Our articles are an important source of information and commentary on matters that affect you.
Description of this module
In a development or apartment building which is subject to the Unit Titles Act 2010 (the Act) part of the common area may be used for a specific purpose, in the short or long-term, by a person or entity which is granted the right to do so.
Where a person seeks to use a portion of common property for a particular purpose, such as for storage, a license may be granted by the body corporate. With this licence comes various requirements of the Act) that must be complied with in order to ensure the licence is binding on current and future owners of the principal units within the development.Bearing in mind that the owners for the time being of the principal units within a unit title development comprise the body corporate, it is questionable whether informal or non-compliant licences (i.e. a licence that is not granted in accordance with the Act) will bind current principal unit owners, and very unlikely that they bind future owners. An informal licence may be challenged and can lead to a number of issues down the track (insurance compliance, repairs and maintenance, etc).In order to grant a compliant licence, the body corporate must undertake the process of formal approval. This process is primarily in accordance with section 56 of the Act, and there is also the need for the designated resolution procedure to be complied with (which provides for an objection process).If you are unsure whether a licence you have already granted is binding (on current and/or future owners); or if you considering entering into a licence with an owner, or a third party, and want to understand the process, please contact us and we can explain the process in more detail.This article is published for general information purposes only. Legal content in this article is necessarily of a general nature and should not be relied upon as legal advice. If you require specific legal advice in respect of any legal issue, you should always engage a lawyer to provide that advice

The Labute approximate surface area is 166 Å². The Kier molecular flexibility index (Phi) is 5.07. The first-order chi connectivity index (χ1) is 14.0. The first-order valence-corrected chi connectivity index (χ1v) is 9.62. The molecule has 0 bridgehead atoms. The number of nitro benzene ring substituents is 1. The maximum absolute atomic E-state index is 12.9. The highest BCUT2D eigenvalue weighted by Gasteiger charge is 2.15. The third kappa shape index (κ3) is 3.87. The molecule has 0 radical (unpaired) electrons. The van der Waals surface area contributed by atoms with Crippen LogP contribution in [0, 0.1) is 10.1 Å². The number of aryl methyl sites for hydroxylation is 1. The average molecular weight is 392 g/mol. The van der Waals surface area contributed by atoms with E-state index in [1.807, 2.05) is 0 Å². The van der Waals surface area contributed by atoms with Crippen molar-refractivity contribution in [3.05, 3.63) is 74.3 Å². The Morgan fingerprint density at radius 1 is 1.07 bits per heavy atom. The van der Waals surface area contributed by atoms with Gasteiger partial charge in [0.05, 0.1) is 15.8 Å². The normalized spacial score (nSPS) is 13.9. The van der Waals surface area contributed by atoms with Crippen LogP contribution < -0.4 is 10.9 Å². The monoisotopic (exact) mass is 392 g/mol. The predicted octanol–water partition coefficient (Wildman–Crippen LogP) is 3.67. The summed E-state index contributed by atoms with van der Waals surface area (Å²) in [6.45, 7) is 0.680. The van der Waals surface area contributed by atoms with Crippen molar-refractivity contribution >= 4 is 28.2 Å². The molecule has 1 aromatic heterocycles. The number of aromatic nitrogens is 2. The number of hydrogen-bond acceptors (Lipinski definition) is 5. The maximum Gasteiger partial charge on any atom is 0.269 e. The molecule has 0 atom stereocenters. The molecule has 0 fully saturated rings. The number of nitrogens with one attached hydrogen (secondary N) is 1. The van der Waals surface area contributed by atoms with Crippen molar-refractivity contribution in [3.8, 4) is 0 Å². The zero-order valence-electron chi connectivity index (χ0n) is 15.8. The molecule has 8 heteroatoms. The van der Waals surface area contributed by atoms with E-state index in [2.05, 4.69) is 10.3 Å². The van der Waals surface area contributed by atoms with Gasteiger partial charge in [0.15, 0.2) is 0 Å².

Get in touch for a free telephone consultation.